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How Shaq burned $8 million in two days

Shaquille-O'Neal

In 2009, Sports Illustrated estimated that 60% of NBA players are broke within five years after retirement. A lot of time has passed since the study, and probably the percentage isn't as high as it was, but it shows that a lot of players don't know how to handle their earnings.

One of the reasons could be that many players didn't figure out their occupation after they stopped playing basketball. Most NBA players spend the prime years of their lives trying to be the best they can, but they don't seem to realize that they have 40 or more years left to live after they decide to retire. And that was one of the topics that Shaquille O'Neal talked about with Steve O and the Wild Ride! podcast.

"I had a contract worth $100 million, but in real life, it was worth $50 million. So when I first got to LA, I got a check for $20 million. So I go to the Rolls Royce store in some sweatpants. And I asked a guy how much does this car cost, and he said 250 [thousand]. And in my mind, I didn't want to spend 250 for a car, so this guy says to me, 'Can you afford it, sunny?', and I then I bought three cars right there which were a million dollars. And then I'm riding through Beverley Hills, and I see a beautiful house in the mountains which was seven million, and I bought the house. I've spent eight million in two days. So then my guy calls me and says to me that I've spent my whole check. I've said to him that I'm getting 20 million, and he says no; in California, 20 million is 10.5. So after that, I really had to slow down"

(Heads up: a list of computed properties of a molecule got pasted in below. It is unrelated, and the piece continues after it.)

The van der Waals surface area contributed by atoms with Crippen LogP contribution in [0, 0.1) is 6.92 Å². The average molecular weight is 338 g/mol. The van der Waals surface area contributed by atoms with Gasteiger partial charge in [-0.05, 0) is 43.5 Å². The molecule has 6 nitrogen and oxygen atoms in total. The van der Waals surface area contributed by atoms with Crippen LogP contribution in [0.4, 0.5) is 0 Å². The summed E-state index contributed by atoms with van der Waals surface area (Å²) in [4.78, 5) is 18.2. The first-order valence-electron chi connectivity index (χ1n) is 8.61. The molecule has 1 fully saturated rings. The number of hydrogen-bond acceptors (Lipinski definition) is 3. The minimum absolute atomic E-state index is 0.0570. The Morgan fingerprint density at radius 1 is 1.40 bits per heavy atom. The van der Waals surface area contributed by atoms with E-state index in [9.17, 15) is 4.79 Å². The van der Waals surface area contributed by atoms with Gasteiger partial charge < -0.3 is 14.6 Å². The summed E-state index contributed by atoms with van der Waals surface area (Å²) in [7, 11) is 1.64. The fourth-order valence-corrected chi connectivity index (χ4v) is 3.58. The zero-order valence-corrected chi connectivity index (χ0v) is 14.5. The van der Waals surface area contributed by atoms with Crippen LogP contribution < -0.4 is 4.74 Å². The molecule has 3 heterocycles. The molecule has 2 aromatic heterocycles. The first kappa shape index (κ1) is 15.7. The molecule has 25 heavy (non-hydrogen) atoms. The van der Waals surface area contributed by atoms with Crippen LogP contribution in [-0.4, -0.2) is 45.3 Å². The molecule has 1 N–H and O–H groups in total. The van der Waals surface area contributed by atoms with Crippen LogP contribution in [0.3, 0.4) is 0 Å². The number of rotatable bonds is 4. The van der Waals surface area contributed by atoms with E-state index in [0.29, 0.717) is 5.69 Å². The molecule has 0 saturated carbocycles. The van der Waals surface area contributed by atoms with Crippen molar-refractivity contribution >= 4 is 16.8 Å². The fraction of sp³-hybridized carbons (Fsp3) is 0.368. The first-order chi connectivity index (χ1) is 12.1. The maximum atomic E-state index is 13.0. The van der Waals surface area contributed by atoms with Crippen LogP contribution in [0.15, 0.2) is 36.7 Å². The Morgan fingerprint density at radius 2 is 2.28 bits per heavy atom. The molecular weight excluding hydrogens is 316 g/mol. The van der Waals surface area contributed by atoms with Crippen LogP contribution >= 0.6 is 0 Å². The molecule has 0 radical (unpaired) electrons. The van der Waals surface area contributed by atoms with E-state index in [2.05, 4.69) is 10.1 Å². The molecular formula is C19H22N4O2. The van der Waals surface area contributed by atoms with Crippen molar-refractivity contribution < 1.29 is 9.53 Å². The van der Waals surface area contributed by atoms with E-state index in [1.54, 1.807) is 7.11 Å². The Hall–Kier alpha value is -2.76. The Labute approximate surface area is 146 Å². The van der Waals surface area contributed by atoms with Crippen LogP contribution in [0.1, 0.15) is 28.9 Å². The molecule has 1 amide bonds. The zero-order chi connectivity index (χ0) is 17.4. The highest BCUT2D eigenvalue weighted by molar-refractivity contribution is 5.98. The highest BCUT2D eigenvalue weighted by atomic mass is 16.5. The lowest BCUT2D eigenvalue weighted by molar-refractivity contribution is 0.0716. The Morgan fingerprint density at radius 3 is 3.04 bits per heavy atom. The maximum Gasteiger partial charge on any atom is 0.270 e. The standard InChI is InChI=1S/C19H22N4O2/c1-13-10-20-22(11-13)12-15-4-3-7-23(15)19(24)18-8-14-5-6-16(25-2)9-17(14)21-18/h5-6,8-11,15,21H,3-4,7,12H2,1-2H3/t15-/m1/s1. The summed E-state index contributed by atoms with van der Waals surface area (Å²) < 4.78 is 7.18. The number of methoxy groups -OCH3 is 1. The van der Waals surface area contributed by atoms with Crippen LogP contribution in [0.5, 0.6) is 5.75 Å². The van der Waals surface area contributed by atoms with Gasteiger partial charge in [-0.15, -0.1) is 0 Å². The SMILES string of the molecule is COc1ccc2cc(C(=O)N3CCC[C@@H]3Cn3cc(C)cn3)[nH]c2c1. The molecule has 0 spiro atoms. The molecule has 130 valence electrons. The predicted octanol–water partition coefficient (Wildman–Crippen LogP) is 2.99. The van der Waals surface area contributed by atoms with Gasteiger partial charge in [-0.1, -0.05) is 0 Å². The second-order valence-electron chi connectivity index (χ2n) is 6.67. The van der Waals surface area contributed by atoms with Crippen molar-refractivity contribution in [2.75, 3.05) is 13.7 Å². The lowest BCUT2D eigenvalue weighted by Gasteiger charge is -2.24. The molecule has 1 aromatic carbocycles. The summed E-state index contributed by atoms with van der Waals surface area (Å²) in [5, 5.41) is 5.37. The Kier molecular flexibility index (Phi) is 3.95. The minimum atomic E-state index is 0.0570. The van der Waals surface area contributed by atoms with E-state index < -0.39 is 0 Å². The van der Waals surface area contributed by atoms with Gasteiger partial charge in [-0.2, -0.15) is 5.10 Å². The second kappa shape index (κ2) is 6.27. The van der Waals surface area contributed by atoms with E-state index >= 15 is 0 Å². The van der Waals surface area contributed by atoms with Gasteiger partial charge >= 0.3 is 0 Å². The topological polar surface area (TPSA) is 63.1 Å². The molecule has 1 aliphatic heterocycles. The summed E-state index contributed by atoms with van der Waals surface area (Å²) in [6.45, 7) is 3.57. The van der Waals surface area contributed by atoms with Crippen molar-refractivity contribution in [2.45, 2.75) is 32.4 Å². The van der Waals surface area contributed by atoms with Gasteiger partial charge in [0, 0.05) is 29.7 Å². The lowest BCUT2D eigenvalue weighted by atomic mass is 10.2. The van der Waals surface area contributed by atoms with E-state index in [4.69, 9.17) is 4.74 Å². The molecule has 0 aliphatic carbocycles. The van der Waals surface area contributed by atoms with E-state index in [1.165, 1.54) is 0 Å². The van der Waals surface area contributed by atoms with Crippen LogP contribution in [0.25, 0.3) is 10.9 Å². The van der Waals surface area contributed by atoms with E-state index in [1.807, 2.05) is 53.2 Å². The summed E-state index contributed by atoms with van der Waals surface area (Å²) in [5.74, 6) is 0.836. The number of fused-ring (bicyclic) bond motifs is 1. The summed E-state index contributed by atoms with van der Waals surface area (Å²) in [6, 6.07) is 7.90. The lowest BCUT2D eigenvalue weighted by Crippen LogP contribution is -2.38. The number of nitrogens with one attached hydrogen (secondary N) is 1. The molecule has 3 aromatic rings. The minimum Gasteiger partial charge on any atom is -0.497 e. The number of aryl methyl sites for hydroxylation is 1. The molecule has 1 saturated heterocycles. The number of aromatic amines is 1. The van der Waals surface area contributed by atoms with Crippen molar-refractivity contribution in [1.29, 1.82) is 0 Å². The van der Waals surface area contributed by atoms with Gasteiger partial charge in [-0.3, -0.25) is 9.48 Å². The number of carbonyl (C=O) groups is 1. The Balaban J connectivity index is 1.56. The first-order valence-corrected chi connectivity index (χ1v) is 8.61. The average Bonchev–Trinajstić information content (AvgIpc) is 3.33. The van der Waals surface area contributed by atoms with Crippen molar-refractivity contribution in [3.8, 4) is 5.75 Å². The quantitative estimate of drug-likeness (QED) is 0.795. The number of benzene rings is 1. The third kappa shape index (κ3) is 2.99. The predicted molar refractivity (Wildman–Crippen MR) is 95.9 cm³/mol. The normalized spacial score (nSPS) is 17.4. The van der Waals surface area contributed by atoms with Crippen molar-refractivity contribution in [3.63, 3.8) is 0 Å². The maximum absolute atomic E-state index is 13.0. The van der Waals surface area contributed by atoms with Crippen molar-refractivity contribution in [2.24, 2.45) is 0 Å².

Shaquille O'Neal, Steve O and the Wild Ride! podcast

One other thing that leads to players going broke is they aren't accustomed to taking good care of their money. With todays' paychecks being thrown at them, they don't see the point in doing that. Money becomes just a number on a piece of paper. That way, players like Allen Iverson file for bankruptcy.

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"A lot of times we get these big numbers, and we focus on that big numbers, but we don't focus on reality – tax, family, employees, spending and wasting. It's really easy to go broke. So some guys are smart, and some aren't."

Shaquille O'Neal, Steve O and the Wild Ride! podcast

According to Shaq, he didn't save much money in his first few years in the NBA, but he became smarter with his money after that.

"Firstly, I wanted to financially secure my family. But after that, when you get the extra money, you invest, and you have to invest in the right thing. I put a lot of money in blue-chip companies like Apple or GE, and you try to invest in the right business."

Shaquille O'Neal, Steve O and the Wild Ride! podcast

We have great examples in the modern NBA. For instance, Jayson Tatum only spends money he earns from sponsorships. All his NBA money goes into a bank account. The league gives young players seminars and brings in NBA veterans who share their stories that help them learn from other people's mistakes. 

Still, $8 million in two days was a lot, even in the 90s. Gotta love Shaq.

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